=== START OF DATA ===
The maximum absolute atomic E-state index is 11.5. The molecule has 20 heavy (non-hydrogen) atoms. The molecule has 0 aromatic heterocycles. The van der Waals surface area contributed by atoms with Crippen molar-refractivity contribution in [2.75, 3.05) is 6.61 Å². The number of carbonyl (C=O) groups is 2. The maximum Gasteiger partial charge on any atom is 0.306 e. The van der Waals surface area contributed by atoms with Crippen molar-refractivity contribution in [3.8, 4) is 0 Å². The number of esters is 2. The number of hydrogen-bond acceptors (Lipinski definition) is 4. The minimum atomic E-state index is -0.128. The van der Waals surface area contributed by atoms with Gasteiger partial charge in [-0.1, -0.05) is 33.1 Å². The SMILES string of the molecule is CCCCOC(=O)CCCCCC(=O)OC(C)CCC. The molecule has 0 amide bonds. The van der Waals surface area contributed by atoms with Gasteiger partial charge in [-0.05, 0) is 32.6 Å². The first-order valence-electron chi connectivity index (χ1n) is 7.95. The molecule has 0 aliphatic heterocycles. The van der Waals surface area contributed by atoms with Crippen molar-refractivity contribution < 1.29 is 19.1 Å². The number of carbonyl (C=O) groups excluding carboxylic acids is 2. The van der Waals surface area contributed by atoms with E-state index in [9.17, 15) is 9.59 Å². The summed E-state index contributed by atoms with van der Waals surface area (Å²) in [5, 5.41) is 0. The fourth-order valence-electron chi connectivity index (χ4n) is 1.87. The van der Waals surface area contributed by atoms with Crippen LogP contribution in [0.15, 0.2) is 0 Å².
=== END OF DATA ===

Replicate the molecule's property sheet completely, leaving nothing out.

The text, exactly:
The maximum absolute atomic E-state index is 11.5. The molecule has 20 heavy (non-hydrogen) atoms. The molecule has 0 aromatic heterocycles. The van der Waals surface area contributed by atoms with Crippen molar-refractivity contribution in [2.75, 3.05) is 6.61 Å². The number of carbonyl (C=O) groups is 2. The maximum Gasteiger partial charge on any atom is 0.306 e. The van der Waals surface area contributed by atoms with Crippen molar-refractivity contribution in [3.8, 4) is 0 Å². The number of esters is 2. The number of hydrogen-bond acceptors (Lipinski definition) is 4. The minimum atomic E-state index is -0.128. The van der Waals surface area contributed by atoms with Gasteiger partial charge in [-0.1, -0.05) is 33.1 Å². The SMILES string of the molecule is CCCCOC(=O)CCCCCC(=O)OC(C)CCC. The molecule has 0 amide bonds. The van der Waals surface area contributed by atoms with Gasteiger partial charge in [-0.05, 0) is 32.6 Å². The first-order valence-electron chi connectivity index (χ1n) is 7.95. The molecule has 0 aliphatic heterocycles. The van der Waals surface area contributed by atoms with Crippen molar-refractivity contribution < 1.29 is 19.1 Å². The number of carbonyl (C=O) groups excluding carboxylic acids is 2. The van der Waals surface area contributed by atoms with E-state index in [9.17, 15) is 9.59 Å². The summed E-state index contributed by atoms with van der Waals surface area (Å²) in [5, 5.41) is 0. The fourth-order valence-electron chi connectivity index (χ4n) is 1.87. The van der Waals surface area contributed by atoms with Crippen LogP contribution in [0.15, 0.2) is 0 Å².